Food from Home = Food for Home sees parishioners in Guelph harvest food from their home country
Every few days, Rehab Badri comes to a small community garden next to St. Joseph’s Health Center on Westmount Road to harvest home grown vegetables.
But this is not just any community garden, and she doesn’t harvest any vegetables. Badri, a woman of Sudanese origins, finds the garden to be a therapeutic space that helps her connect with her local community and also to remember her homeland.
As a child in Sudan, she remembers eating arugula that her mother picked. Now she’s growing the same vegetables in a small space in Guelph.
“My mother loved it so much and I miss her,” says Badri.
“When I come here, I try to prepare and eat everything my mother loves,” she says, holding a fresh basket of harvested vegetables as she remembers her mother with tears in her eyes.
And that’s the magic of an urban agriculture project called Food from Home = Food for Home, funded by Our Food Future. It helps newcomers to Canada learn gardening skills in their new country and also gives them the opportunity to connect with their country of origin through the foods grown here.
From bitter melon to indigo rose tomatoes. This year they created an enclosure with swamp-like conditions to grow okra.
Now in its second year, the garden has nearly 50 members who have access to 195 garden boxes that grow over 200 different herbs and vegetables from over 13 different countries around the world. Every Wednesday and Saturday, these parts of the program harvest what they need and leave the rest to others.
“When I come here, I meet a lot of different people from different countries, we exchange recipes and I hear about new plants,” says Badri, who came to Canada six years ago and never had the space to grow her own food or knowledge Harvest vegetables.
“When I came here and started planting, it helped my mental health,” she says as she harvests fresh food for her family.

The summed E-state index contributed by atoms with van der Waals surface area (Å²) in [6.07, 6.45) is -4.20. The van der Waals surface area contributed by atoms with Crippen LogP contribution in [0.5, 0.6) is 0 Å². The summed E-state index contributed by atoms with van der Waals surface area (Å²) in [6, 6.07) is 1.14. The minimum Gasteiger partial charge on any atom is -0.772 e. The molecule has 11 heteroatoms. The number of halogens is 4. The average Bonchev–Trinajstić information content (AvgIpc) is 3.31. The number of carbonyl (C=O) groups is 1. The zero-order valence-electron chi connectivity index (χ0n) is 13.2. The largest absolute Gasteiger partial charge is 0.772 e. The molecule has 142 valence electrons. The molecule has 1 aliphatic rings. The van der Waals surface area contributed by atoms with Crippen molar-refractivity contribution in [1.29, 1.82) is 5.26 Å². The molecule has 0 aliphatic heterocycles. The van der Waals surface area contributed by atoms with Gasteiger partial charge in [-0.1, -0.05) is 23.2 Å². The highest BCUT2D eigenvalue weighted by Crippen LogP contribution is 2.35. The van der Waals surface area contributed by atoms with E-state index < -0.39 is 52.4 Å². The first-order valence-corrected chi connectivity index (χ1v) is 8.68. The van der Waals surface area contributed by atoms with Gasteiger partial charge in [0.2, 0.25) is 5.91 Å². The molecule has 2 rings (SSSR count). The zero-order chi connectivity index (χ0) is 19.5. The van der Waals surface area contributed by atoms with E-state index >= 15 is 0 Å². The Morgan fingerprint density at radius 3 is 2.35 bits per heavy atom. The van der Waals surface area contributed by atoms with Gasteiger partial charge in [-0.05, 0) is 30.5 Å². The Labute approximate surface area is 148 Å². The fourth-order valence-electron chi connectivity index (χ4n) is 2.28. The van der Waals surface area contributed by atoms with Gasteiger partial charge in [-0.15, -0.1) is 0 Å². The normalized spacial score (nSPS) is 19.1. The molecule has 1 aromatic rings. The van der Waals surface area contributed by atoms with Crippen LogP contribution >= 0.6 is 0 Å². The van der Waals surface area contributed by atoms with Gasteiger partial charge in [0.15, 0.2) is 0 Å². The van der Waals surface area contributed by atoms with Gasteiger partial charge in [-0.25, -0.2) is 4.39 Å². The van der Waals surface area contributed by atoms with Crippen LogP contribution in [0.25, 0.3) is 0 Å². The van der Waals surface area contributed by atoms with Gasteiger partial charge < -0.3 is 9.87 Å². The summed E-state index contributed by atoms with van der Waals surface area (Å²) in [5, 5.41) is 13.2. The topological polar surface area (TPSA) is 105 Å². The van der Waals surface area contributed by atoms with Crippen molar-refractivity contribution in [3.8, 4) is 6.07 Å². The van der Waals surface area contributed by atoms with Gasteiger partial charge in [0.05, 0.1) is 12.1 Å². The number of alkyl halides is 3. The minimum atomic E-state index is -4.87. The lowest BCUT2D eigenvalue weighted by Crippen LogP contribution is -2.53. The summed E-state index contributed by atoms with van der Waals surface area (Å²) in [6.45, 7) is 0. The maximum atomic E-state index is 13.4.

The program was initiated by Karen Houle, Professor of Philosophy and Environmental Ethics at the University of Guelph, and her colleague in the program, Omelnisaa Hassan Elfaki.
The idea for the program started with a simple observation Houle made in 2017 while working on U of G’s farm, the Guelph Center for Urban Organic Farming.
She noticed that newcomers to the community came there on Thursdays to buy certain herbs and vegetables that were important ingredients in their favorite dishes from their country of origin.
“I was really touched and very moved to see how much it is so good for people to have just a little bit of the right ingredients,” says Houle.
She remembers a woman of Guyanese descent who looked for Malabar spinach, sometimes called Guyanese spinach.
“I remember being effusively happy and coming every Thursday and buying all of our spinach and also alerting many of her Nigerian and Central African friends to come over and get it,” says Houle.
Houle says the garden has around 30 types of vegetables and herbs that you wouldn’t find at any local farmers market. The community garden also grows certain types of pepper that are native to Mexico and some herbs that Houle says she has never heard of.
“My mentor Martha was really good at saying, ‘Everyone has to try this. You have to figure out how it tastes, you have to think about where it comes from, ”says Houle.
She took an interest in the food bank’s customers, who received much of the food from the farm, and learned that the majority of the customers were non-Caucasian and began to be concerned about food security.
“Food security is a particularly important challenge for people who are just immigrating from Syria or Sudan. They are trying to find a job, they work in a basement apartment. There are so many challenges, but food is one of them, ”says Houle.
She says she doesn’t want to produce food to deliver to tables, but rather to create a space that different sections of the population can access for themselves.
Houle recalls a time when a man from Haiti found a native Caribbean vegetable in the garden and says it was the taste of his childhood and now his children in Guelph could learn about his life before they came to Canada.
Houle says it’s important to understand that there is much that people can do to make newcomers to the community feel like a part of who they are.
“There’s a way to see that they didn’t leave everything behind,” says Houle.
“Almost everyone immediately takes photos and sends them back to Ghana or Venezuela, whoever is there. And I think with the picture they say ‘we’re fine, look, can you believe it? There are people in Canada. And if we do that it won’t cost us anything and we’ll make friends and our kids will come and I’ll teach them how to make the salad you made. ‘”
Houle says over 75 percent of the harvest is the same for all crops and includes carrots, tomatoes, and potatoes. The team asks participants what they want to plant and then procures the seedlings for them.
“But then each and every one of them has a little something special,” said Houle.
“There are these few things and even if it’s just one herb that’s like the last thing you put on a salad, honestly it’s the difference between a salad you get in the bread bar and a salad you get you have with a Bolita in Venezuela, ”says Houle.